Raymond Richman - Jesse Richman - Howard Richman
Richmans' Trade and Taxes Blog
US merchandise trade deficit with China set a new record in 2011
According to data released by the Commerce Department this morning, the U.S. merchandise trade deficit with China set a new record high in 2011 at $295.5, up from the last record high, $273.1 billion in 2010. Previous to that, the record was $268.0 billion in 2008. The U.S. trade deficiit with China has deteriorated for 23 straight months (when compared to the same month one year earlier), as shown in the graph below:
Trade deficits are a drag upon economic growth and produce a continuing loss of good paying U.S. jobs. When trade is in balance, jobs lost to imports are replaced by more productive jobs producing exports. But when the U.S. lets its trading partners manipulate currency values and place barriers upon U.S. products, the U.S. loses jobs while gaining little but debt.
In his State of the Union speech on January 24, President Obama said that he is doing much to improve our trade relationship with China. He suggested that someday he might even be able to reduce Chinese pirating of U.S. movies, music and software. Specifically:
Meanwhile, both of the leading contenders for the Republican nomination for president plan to deal with U.S. trade deficits if they are elected. Senator Santorum would reduce the corporate income tax on U.S. manufacturing to zero. Governor Romney would tackle China's trade cheating through the following steps:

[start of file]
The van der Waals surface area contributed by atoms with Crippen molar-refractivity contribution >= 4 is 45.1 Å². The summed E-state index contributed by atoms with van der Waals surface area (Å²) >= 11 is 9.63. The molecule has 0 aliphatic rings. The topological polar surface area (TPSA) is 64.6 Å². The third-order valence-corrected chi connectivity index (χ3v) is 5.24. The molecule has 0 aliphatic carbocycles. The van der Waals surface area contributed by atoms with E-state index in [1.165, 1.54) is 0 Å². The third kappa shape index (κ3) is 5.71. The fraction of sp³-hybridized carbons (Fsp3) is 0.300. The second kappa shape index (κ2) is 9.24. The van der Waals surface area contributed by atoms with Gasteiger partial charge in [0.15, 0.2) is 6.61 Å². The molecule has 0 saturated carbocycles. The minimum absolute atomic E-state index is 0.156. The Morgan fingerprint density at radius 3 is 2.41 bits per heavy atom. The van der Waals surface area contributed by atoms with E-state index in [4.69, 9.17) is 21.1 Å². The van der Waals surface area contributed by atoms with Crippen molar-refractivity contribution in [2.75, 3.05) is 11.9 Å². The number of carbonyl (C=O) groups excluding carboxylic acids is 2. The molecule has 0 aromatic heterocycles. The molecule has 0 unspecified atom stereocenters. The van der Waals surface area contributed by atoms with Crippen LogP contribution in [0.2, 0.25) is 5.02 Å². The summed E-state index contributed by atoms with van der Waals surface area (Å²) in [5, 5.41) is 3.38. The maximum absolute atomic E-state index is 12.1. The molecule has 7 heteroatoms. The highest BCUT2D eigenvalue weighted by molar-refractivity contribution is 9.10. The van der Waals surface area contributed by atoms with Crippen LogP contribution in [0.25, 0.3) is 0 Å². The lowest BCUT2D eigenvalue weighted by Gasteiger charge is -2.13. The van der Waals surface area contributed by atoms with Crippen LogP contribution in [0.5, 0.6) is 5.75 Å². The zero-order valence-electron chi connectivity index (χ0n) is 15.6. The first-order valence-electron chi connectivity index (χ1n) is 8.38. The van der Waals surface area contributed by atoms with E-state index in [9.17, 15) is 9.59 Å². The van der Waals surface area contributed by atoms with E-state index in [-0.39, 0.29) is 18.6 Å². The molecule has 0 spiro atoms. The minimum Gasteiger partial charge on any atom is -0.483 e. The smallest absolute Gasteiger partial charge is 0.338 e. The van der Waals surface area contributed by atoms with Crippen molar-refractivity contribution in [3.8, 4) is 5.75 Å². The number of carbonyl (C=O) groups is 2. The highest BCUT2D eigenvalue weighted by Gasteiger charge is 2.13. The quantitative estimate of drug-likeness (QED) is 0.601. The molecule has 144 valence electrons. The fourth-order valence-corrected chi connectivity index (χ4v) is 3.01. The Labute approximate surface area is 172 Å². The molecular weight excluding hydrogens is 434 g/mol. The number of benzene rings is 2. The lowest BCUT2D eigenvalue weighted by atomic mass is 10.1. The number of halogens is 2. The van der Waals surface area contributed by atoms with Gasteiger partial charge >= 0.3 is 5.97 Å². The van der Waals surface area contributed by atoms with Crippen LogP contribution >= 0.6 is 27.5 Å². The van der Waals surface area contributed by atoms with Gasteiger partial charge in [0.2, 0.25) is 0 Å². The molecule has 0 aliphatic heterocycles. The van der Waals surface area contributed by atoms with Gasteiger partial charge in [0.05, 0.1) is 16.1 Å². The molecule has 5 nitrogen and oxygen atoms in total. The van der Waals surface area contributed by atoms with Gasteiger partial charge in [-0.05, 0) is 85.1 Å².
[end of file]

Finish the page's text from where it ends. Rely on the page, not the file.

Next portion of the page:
Either candidate could quickly solve the problem by invoking a special WTO rule for trade-deficit countries, last invoked by President Nixon with an across-the-board 10% tariff in 1971. The scaled tariff, which my father son and I invented, would be the ideal trade-balancing tariff under this provision. It would take in half of our trade defict with each trading partner as revenue, going up when our trade deficit with that country goes up, going down when the trade deficit goes down, and disappearing entirely when trade with that country approaches balance.
Faced with tariffs in proportion to its trade barriers, the Chinese government would quickly discover that it could let its people buy American-made movies, music, and software, that it could let its huge government sector procure from the United States, and that it could let its currency rise to a trade-balancing level.
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